When we kneel at the feet of the radiant Christ whom we adore, “we receive into ourselves the likeness of whatever we look upon.”[8] Lest we misunderstand the nature of this and make the assumption that this is only a mystical and spiritual exercise rather than practical one involving concrete personal responses on our part, Jesus, who is the God of love,[9] says, “This is my commandment, that you love one another as I have loved you. Greater love has no one than this, that someone lays down his life for his friends. You are my friends if you do what I command you. No longer do I call you servants, for the servant does not know what his master is doing; but I have called you friends, for all that I have heard from my Father I have made known to you. You did not choose me, but I chose you and appointed you that you should go and bear fruit and that your fruit should abide, so that whatever you ask the Father in my name, he may give it to you. These things I command you, so that you will love one another.”[10]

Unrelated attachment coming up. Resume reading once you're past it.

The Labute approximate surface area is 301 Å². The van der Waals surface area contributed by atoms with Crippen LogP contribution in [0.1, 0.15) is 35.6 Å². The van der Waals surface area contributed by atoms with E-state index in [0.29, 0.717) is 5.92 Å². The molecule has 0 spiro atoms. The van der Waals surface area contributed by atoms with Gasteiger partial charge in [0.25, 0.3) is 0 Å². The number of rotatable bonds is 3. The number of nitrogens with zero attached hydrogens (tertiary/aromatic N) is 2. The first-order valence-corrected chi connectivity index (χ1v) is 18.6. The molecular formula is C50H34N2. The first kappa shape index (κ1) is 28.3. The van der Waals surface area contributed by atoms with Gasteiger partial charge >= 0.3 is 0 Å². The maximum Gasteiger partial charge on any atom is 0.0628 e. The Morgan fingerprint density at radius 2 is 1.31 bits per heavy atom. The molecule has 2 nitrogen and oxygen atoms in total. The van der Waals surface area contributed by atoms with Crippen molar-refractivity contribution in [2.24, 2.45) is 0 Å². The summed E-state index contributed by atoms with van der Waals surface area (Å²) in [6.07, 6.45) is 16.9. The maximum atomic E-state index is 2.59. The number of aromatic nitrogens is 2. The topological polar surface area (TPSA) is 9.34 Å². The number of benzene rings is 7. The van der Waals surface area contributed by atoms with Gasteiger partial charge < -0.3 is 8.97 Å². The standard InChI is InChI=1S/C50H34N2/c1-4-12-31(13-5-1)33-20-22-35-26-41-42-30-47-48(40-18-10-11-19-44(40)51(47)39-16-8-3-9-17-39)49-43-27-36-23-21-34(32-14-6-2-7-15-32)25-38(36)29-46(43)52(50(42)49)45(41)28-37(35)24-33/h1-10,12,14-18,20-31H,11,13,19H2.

If we are to be deified, we are to take on the identity of the God of love and let His love become fully incarnate in us. This has a direct effect on all of our relationships, but also on what we in the West think of as our sanctification, “the whole law is fulfilled in one word: "You shall love your neighbor as yourself.”[11] To be deified, to be sanctified, and made holy, is to be transformed into that Love which is a key element of the very nature of God.
[1] Council of Chalcedon, 451 A.D.., Act V, The Book of Common Prayer, p. 864
[2] The Creed of Saint Athanasius, The Book of Common Prayer, p. 865
[3] Philippians 2:12,13
[4] Charles Williams, “The Descent of the Dove”, in Charles Williams Essential Writings in Spirituality and Theology, ed. Charles Hefling, Cambridge:Cowley, 1993), pp. 145-148
2(Richard Rolle, The Fire of Love)
[5] John 17:22-23, ESV
[6] 2 Corinthians 3:17,18
[7] Matthew 17:1,2
[8] Gregory of Nyssa
[9] I John 4:16
[10] John 15:12-17
[11] Galatians 5:14